Fall-2014. Math 110 (ccn 54149): Linear Algebra

Instructor: Alexander Givental
Lectures: TuTh 8-9:30, 2040 Valley Life Science Building
Office hours: Tu 1-3 , in 701 Evans
Textbook: Linear Algebra by Alexander Givental
This is a (yet unfinished and unpublished) textbook, which will be made freely available online. The current version (which is to evolve during the semester) can be found here.

Grading policies:

Homework 20%, Quizzes 20%, Midterm 20%, Final 40%
The general idea is that you don't compete with each other. Your goal should be to learn the material as well as you can, and if all of you do really well, all will get an "A". What exactly it means to learn well will become more clear during the semester (probably after the midterm exam, or some quizzes). Do not ask your instructor: "Is this particular theorem on the curriculum?" Naturally, your teachers want you to know everything they know; so, the only answer that would encourage you to learn is "yes, it is". Instead, you should realize that your instructor and GSIs have absolutely no motive to ruin your transcript, career, and prospects for a better life. Just do your best in trying to understand everything, and hope that your teachers are reasonable in their expectations.

Course Description

Linear Algebra, if not as a research topic, then at least as a college course, has a scope well-defined by tradition. It is a very efficient subject, whose main attraction is that it gives quite complete answers to several clearly posed problems. (I would not say this about abstract algebra, and especially analisys, which provides a number of useful approaches to a great variety of problems, but a miracle's touch is needed to make the approaches work all the way through). Linear Algebra is also a very simple subject, and those several problems (more specifically, four) can be easily explained in lay terms -- and will be explained, together with their complete answers, in the very first week of classes. One could also make an effort and learn the detailed solutions to those four problems in the next couple of weeks, and go home. But since we have the entire semester at our disposal, we will spend it wisely by slowly developing the adequate language, studying various preliminaries, variations, and applications of the main problems, and hopefully gaining a good intuitive understanding of what Linear Algebra can do, and what it cannot.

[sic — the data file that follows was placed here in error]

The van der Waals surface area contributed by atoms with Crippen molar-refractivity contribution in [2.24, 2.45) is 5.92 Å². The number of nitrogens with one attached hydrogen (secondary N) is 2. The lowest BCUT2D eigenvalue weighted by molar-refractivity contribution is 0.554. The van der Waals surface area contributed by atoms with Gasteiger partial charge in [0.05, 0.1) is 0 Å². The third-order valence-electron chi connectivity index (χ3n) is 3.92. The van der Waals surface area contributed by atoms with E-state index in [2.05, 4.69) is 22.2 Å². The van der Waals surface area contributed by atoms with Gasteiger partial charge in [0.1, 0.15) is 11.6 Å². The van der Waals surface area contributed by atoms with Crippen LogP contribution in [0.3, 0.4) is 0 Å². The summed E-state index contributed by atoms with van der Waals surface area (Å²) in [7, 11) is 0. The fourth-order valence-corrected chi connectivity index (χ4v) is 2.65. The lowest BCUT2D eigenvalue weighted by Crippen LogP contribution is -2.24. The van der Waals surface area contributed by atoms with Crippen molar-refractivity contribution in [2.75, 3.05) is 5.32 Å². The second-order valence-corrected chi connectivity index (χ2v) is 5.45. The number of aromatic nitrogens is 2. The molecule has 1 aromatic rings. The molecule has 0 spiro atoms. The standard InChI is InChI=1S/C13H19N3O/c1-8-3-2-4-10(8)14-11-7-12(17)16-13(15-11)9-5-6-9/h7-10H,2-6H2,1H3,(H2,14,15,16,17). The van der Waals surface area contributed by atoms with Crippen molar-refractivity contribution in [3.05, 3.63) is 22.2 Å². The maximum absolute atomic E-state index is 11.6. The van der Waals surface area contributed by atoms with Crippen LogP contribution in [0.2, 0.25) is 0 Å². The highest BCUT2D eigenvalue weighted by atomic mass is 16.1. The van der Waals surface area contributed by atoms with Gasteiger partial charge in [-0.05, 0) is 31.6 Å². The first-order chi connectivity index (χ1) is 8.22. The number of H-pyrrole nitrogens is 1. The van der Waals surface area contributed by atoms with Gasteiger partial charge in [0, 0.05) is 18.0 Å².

There are many quite reasonable textbooks on Linear Algebra, and their main content is roughly the same. Our text (even if it may look different at a glance) is not in any way a deparure from the traditional content. Perhaps, the main difference with other existing texts, is that we provide a simple unifying view of the subject, and spell out the main problems quite explicitly.

Although the terminology of our subject is almost a century old, and most of the content is even older, we will have a chance to see during the RRR week how some of our material fits into -- well, if not entrely modern, then -- only 40-year-old research.